Eating chicken soup is helpful in treating the common cold … true
As I sit down to write this chapter I am looking out the window at 10 inches of fresh snow that was carried in by a fairly severe winter storm last night. Over the past day or so I’ve been exhibiting the signs and symptoms (e.g., some mild coughing, scratchy throat, sniffles, a bit of nasal congestion) that would indicated I’m coming down with a cold. Impeccable timing, seeing how I’ve just finished researching whether or not chicken soup is helpful in treating the common cold. It is often reported that as early as the 12th century, a physician named Moses Maimonides prescribed chicken soup for individuals suffering from asthma and upper respiratory tract ailments. Since that time, many grandmothers have continued to tout the healing powers of chicken soup. It is such a common occurrence in the Jewish tradition that chicken soup is sometimes referred to as Jewish Penicillin. Surprisingly, a fair number of research studies have been conducted on chicken soup. In fact, these studies include examining the possible healing effects of chicken soup on pneumonia, back pain, facial pain, and even impotence (we’ll save the results of these studies for another chapter). Research does show that chicken soup is beneficial for treating colds. It might be the warmth and steam that makes breathing easier and helps with congestion, it might be the fluid or ingredients like pepper, garlic, or vegetables added to the soup. There may even be a strong placebo effect. One study (Rennard et. al., 2000) showed that chicken soup inhibited neutrophil migration. The authors of this research concluded that chicken soup could have an anti-inflammatory effect and contain a number of substances with beneficial medicinal activity.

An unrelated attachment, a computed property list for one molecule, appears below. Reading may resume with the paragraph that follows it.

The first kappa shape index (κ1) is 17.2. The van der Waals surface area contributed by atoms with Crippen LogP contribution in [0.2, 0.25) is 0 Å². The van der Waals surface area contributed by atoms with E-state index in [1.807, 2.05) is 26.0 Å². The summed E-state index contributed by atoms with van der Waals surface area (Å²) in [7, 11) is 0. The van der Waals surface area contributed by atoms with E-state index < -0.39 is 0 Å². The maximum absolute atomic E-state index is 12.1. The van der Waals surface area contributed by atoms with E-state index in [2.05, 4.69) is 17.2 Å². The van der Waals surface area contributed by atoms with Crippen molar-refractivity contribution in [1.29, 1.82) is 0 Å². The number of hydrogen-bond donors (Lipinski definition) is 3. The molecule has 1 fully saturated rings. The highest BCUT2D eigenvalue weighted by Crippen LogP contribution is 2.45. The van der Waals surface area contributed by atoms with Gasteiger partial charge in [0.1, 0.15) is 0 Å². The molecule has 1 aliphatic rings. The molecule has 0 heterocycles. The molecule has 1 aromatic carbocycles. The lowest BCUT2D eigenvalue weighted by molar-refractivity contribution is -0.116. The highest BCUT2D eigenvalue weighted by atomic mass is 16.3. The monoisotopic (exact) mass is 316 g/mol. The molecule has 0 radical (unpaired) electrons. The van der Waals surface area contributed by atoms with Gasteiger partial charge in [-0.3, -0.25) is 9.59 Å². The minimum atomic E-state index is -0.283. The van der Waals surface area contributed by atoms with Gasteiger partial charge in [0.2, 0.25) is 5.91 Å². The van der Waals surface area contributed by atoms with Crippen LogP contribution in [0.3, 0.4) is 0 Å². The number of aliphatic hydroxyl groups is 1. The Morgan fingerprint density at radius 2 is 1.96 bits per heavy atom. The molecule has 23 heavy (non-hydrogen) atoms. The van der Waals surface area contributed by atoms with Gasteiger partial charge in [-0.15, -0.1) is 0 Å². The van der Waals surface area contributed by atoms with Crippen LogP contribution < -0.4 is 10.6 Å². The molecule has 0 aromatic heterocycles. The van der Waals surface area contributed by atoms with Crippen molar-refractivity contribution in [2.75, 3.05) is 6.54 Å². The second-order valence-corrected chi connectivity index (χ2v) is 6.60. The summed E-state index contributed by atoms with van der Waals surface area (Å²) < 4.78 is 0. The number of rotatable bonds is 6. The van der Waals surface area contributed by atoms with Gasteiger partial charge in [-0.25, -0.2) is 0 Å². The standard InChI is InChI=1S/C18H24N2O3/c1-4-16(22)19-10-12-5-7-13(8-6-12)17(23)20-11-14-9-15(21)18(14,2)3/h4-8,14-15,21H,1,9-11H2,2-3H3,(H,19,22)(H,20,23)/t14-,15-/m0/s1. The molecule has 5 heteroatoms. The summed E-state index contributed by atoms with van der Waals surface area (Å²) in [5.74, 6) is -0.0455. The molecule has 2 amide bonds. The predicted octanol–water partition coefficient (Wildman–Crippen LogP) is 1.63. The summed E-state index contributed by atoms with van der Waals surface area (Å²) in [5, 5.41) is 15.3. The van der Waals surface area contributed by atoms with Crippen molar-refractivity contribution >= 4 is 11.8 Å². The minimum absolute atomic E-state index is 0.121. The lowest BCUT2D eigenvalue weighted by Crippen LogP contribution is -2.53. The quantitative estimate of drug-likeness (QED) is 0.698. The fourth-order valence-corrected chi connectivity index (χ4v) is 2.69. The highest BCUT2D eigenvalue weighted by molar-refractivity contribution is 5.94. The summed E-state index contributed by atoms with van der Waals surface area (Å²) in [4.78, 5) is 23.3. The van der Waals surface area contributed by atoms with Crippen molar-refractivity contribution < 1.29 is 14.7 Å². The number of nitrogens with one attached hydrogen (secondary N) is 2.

Rennard B, Ertl R, Gossman G, Robbins R, Rennard S: Chicken soup inhibits neutrophil chemotaxis in Vitro. Chest (2000), Vol. 118, pps. 1150-1157.